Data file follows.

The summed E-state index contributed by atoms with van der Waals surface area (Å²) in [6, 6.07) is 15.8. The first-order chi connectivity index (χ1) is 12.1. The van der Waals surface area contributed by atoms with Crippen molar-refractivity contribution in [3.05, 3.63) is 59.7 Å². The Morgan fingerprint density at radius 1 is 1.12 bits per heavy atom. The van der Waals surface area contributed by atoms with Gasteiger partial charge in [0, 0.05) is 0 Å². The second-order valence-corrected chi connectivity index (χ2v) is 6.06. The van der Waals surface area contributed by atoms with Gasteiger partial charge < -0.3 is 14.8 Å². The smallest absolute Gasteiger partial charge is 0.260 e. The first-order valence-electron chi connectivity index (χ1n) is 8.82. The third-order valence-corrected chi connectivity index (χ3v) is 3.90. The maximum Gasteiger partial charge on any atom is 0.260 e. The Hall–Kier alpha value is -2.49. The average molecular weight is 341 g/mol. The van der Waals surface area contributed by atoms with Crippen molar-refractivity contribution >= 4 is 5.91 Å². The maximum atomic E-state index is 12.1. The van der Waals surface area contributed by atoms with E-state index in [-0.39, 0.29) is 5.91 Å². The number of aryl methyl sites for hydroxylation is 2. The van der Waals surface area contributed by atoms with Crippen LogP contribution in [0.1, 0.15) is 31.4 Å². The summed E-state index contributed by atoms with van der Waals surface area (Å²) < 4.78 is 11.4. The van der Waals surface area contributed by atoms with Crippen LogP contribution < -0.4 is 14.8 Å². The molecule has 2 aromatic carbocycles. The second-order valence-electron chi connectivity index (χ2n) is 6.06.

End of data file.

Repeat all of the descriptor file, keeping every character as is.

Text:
The summed E-state index contributed by atoms with van der Waals surface area (Å²) in [6, 6.07) is 15.8. The first-order chi connectivity index (χ1) is 12.1. The van der Waals surface area contributed by atoms with Crippen molar-refractivity contribution in [3.05, 3.63) is 59.7 Å². The Morgan fingerprint density at radius 1 is 1.12 bits per heavy atom. The van der Waals surface area contributed by atoms with Gasteiger partial charge in [0, 0.05) is 0 Å². The second-order valence-corrected chi connectivity index (χ2v) is 6.06. The van der Waals surface area contributed by atoms with Gasteiger partial charge < -0.3 is 14.8 Å². The smallest absolute Gasteiger partial charge is 0.260 e. The first-order valence-electron chi connectivity index (χ1n) is 8.82. The third-order valence-corrected chi connectivity index (χ3v) is 3.90. The maximum Gasteiger partial charge on any atom is 0.260 e. The Hall–Kier alpha value is -2.49. The average molecular weight is 341 g/mol. The van der Waals surface area contributed by atoms with Crippen molar-refractivity contribution >= 4 is 5.91 Å². The maximum atomic E-state index is 12.1. The van der Waals surface area contributed by atoms with E-state index in [-0.39, 0.29) is 5.91 Å². The number of aryl methyl sites for hydroxylation is 2. The van der Waals surface area contributed by atoms with Crippen LogP contribution in [0.1, 0.15) is 31.4 Å². The summed E-state index contributed by atoms with van der Waals surface area (Å²) < 4.78 is 11.4. The van der Waals surface area contributed by atoms with Crippen LogP contribution < -0.4 is 14.8 Å². The molecule has 2 aromatic carbocycles. The second-order valence-electron chi connectivity index (χ2n) is 6.06.